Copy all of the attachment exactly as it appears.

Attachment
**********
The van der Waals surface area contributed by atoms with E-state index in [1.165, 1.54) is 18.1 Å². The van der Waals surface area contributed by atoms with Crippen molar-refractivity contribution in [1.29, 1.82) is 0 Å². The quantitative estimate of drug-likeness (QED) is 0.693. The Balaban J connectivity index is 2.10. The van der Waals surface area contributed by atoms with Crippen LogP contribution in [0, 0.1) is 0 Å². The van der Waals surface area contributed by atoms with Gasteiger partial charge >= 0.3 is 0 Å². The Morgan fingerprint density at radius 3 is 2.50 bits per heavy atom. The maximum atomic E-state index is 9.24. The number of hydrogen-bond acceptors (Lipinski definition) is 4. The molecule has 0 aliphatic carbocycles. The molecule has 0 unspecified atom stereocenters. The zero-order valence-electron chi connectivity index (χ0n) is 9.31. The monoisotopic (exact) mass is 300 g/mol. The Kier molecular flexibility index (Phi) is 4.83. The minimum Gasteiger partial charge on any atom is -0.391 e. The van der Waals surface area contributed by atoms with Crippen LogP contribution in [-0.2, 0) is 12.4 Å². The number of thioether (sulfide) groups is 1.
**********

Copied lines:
The van der Waals surface area contributed by atoms with E-state index in [1.165, 1.54) is 18.1 Å². The van der Waals surface area contributed by atoms with Crippen molar-refractivity contribution in [1.29, 1.82) is 0 Å². The quantitative estimate of drug-likeness (QED) is 0.693. The Balaban J connectivity index is 2.10. The van der Waals surface area contributed by atoms with Crippen LogP contribution in [0, 0.1) is 0 Å². The van der Waals surface area contributed by atoms with Gasteiger partial charge >= 0.3 is 0 Å². The Morgan fingerprint density at radius 3 is 2.50 bits per heavy atom. The maximum atomic E-state index is 9.24. The number of hydrogen-bond acceptors (Lipinski definition) is 4. The molecule has 0 aliphatic carbocycles. The molecule has 0 unspecified atom stereocenters. The zero-order valence-electron chi connectivity index (χ0n) is 9.31. The monoisotopic (exact) mass is 300 g/mol. The Kier molecular flexibility index (Phi) is 4.83. The minimum Gasteiger partial charge on any atom is -0.391 e. The van der Waals surface area contributed by atoms with Crippen LogP contribution in [-0.2, 0) is 12.4 Å². The number of thioether (sulfide) groups is 1.